Writing in General and the Short Story in Particular


Book by Rust Hills

Annotation by Kat Kambes

Rust Hills quickly lays out his thematic impetus in Writing In General and the Short Story in Particular. On the first page he states “only two things can be said about the nature of the short story.” He quickly points out that “a short story tells of something that happened to someone” and “…will demonstrate a more harmonious relationship of all its aspects than will any other literary art form…” This philosophy drives the books content, as the individual chapters each focus upon an aspect that Hills is quick to point out as an aspect, part of the necessary “harmonious relationships of all its aspects.”

Hills attempts to pull out the threads that make the cohesive whole, beginning with the story creating a change in behavior of the character. He drives this more explicitly to note that character does not really change, but that we are revealed something new about that character or witness the character understanding something new about himself. This is brought about through moving action. He explores the ideas of fixed action, something that is “constant (or repeatable) before the story happens,” as belonging to the beginning, so that the everyday, fixed quality of the character, will allow us to witness the “changed” character.

I particularly enjoyed the concept of “fork in the road” that was formative to the point where the real story is. These are events for the short story writer to focus on. The point of no return, where the character can no longer turn back. There has historically been much discussion about this point, the climax, the crisis point, or the crux and what is really driving here is that this moment bears a dynamic weight, that some truth be revealed. It might also be considered the “turning point” or reversal, but clearly the peak moment of change.

What Hills definitely approaches that is pronounced from the many books on writerly skills that I have encountered, is not the concept of internal conflict, which we have seen specified, but the astute further rendering of this idea: “…to be effective the situation of the conflict must be developed so that the forces or weights or values on each side are more or less balanced.” Stressing that the development of these forces, which heighten the conflict create more difficulty for the character. But this only takes us to the question of tension, in which Hills uses a definition close to is Latin root – tensus, meaning “stretch.” He states “Tension in fiction has that effect: of something that is being stretched taut until it must snap.”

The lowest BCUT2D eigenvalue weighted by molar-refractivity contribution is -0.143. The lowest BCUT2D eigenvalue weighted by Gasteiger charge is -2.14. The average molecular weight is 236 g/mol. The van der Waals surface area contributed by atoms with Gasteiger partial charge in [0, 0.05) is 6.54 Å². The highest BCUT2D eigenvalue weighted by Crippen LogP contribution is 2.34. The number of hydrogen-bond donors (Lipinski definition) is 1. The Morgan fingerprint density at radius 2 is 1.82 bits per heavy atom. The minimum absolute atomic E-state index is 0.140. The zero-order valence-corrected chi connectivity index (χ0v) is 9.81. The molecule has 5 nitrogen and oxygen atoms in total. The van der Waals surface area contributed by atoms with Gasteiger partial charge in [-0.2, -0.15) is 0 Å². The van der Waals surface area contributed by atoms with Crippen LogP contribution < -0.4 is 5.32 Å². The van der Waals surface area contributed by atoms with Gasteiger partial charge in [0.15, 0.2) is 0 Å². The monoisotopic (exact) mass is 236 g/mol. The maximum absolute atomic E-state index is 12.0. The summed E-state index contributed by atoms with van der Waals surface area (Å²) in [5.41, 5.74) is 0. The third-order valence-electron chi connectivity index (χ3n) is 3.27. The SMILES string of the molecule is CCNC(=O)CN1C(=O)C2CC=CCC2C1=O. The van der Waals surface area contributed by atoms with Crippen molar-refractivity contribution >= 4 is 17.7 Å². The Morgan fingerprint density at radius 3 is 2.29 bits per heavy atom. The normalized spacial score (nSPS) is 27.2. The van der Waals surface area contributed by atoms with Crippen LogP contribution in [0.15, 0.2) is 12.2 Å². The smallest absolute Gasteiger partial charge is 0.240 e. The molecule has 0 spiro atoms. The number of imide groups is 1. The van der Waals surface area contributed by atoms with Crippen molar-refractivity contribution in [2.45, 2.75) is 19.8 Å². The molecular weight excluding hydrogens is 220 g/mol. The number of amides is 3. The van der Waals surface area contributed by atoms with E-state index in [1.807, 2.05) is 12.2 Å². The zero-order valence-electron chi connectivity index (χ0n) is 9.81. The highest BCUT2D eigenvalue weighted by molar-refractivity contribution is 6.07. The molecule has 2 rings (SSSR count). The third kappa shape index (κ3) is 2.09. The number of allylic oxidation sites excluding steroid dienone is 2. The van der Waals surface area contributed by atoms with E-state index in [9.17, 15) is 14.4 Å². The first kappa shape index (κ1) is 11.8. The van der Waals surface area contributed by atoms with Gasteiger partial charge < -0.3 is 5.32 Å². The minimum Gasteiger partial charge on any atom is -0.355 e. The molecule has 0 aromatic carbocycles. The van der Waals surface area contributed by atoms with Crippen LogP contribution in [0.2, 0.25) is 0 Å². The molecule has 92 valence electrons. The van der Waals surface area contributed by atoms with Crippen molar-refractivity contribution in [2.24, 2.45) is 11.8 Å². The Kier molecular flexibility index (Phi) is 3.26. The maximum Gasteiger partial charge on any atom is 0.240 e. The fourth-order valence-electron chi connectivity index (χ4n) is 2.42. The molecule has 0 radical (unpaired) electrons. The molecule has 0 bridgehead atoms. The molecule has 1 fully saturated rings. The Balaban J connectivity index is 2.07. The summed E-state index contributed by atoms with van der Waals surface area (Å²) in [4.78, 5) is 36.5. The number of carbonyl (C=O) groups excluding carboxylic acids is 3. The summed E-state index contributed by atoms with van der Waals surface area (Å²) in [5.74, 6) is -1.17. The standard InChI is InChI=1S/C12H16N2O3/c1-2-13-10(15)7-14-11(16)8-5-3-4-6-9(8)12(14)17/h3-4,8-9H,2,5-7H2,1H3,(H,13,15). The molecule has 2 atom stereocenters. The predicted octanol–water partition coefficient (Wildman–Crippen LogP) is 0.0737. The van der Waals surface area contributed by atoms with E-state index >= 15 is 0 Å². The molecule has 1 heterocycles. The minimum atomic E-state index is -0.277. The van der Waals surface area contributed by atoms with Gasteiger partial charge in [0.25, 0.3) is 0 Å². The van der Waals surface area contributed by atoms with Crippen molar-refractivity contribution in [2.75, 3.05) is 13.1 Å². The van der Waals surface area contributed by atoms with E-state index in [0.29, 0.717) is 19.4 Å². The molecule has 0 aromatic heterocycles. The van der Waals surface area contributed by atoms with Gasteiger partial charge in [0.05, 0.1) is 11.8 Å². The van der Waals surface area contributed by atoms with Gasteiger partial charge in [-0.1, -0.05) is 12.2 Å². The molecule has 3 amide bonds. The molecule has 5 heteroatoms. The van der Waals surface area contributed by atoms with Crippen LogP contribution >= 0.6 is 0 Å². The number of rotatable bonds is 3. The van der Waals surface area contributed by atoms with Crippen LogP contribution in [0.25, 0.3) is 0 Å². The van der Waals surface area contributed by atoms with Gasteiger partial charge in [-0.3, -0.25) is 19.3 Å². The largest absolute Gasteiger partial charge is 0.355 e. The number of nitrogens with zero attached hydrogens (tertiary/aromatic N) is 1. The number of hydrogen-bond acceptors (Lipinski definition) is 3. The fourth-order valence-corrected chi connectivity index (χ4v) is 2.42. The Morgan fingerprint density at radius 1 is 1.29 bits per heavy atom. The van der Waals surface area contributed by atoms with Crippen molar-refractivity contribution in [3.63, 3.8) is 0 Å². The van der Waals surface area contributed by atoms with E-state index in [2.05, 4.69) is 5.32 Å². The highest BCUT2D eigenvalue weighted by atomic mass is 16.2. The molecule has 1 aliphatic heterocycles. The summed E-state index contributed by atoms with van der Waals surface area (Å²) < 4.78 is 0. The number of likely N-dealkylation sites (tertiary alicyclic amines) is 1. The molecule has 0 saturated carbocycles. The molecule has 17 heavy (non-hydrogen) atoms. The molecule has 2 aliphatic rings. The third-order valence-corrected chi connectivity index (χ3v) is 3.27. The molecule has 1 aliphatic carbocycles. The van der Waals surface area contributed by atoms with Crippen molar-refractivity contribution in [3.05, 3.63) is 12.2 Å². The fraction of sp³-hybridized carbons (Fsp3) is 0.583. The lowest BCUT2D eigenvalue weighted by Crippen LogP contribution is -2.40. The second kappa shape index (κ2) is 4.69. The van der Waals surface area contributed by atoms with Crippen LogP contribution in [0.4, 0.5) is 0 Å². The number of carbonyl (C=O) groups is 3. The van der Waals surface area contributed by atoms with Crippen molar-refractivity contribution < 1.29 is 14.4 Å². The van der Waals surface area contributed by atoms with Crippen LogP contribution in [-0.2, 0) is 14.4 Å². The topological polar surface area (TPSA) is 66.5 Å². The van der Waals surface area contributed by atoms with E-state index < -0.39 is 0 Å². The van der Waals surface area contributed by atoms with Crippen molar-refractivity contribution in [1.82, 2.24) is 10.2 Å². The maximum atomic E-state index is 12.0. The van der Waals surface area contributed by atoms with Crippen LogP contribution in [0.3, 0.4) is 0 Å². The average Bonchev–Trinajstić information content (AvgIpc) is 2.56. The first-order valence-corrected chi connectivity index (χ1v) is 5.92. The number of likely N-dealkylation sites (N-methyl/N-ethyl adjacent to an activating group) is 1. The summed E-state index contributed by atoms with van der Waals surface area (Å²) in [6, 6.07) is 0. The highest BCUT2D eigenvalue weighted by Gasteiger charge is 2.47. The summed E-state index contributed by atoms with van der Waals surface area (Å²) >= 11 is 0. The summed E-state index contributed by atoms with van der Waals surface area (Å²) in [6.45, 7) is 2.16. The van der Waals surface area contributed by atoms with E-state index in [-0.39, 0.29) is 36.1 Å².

Hills delves into character and challenges the writer to really know the character, the way their energy works, the abstract and mechanical intelligence, the sociability, habits, lifestyle, ad infinitum. It is through really knowing the character that an understanding of the character’s motivation can be made manifest. He states “…motive seems to create a sort of potential for movement in a character, to seem almost that part of character which potentially is plot.” He talks about using stress, and understanding the way this stress is expressed or suppressed in a character. We seem to know people more fully after going through a stressful situation with them.

As regards plot Hills states that “Plot…is never there for its own sake…. Any action in a story must be justified by its contribution to the whole.” He discusses at length the importance of selectivity in the short story form, how the selection process is crucial not just to characterization, but to setting, and that each of the aspects must subordinate themselves to the whole of the piece.

He does some exploration into the unique sections of the story, beginning, middle and ending and spends a good deal of time on point-of-view where he discusses both their individual usefulness as well as their limitations.
Hill was a long-time editor for Esquire magazine and strove heartily to bring the “literary” short story back into its framework. He spends a good deal of time extolling the virtues of literary endeavor and talks at length about the changing landscape of literature in our times.

This work of exploration on technique in writing the short story has at its core the perception of someone who has seen how the best of stories work. By this I mean, how all the moving parts fit together. For this reason, the book’s approach is different. Since Hills was an editor, he has a detached distance from the work. I previously read another book on craft written by editors Renni Browne and Dave King entitled Self-Editing for Fiction Writers, which was much more nuts and bolts, dealing with specific issues of tense, beats, mechanics, proportion. These were all issues of practicality.

What Hills strives for is a deep level of “understanding” in the overall cohesiveness of the moving parts, which he explicitly sees as being in motion, action being a key concept to the unfolding nature of the whole.


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